Breaking the itch-scratch cycle is key. You want to keep her skin healthy, moist, and clean. Try these tips:
- Dry the drool. For babies, spit can be a constant cause of skin irritation.
- Be gentle. Use fragrance- and dye-free cleansers and soaps. Harsh soaps can dry skin and break down its protective barrier.
- Clip nails short. Babies and most kids (and adults!) can’t fight the urge to scratch that itch. That won’t make the itch go away, but it will make raw, infected skin more likely.
- Bathe. Use lukewarm (not hot) water and avoid bubble baths. Keep baths short (3 to 5 minutes). A lengthy soak can dry out skin.
- Moisturize after a bath. Let herair dry or gently pat her skin dry. Then use an ointment or cream, and don't be afraid to slather it on. Ointments are more effective than creams, and creams are more effective than lotions. Lotion tends to be watery; oily ointments stick better and are better moisturizers.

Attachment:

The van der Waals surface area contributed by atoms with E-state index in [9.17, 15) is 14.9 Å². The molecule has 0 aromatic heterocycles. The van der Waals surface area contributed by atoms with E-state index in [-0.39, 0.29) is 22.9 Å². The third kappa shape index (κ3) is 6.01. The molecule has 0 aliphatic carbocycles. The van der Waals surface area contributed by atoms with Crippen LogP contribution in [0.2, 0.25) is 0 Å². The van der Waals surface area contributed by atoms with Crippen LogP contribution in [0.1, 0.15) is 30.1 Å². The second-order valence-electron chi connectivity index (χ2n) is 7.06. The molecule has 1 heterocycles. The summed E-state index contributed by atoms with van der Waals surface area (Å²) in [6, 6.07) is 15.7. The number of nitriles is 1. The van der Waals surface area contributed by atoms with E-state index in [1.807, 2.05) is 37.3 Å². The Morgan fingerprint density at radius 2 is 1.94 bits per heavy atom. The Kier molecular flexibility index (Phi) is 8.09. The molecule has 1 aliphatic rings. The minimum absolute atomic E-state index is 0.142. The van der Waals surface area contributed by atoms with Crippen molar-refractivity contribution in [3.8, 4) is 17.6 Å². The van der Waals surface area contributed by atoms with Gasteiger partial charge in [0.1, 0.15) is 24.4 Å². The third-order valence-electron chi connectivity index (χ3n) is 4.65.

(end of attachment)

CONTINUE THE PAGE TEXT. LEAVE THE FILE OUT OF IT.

- Dress her in soft cotton fabrics. Rough clothes can make her itch, which will make her scratch.
- Spot and treat an infection. If you see symptoms of a skin infection -- pus or very red, sore, raised, hot, or crusty skin -- call your doctor.
Your doctor may prescribe a topical steroid cream for her skin. Ask when and how to safely use it. Your doctor can decide if an antihistamine might help to ease the itch. If so, it may also help your child sleep.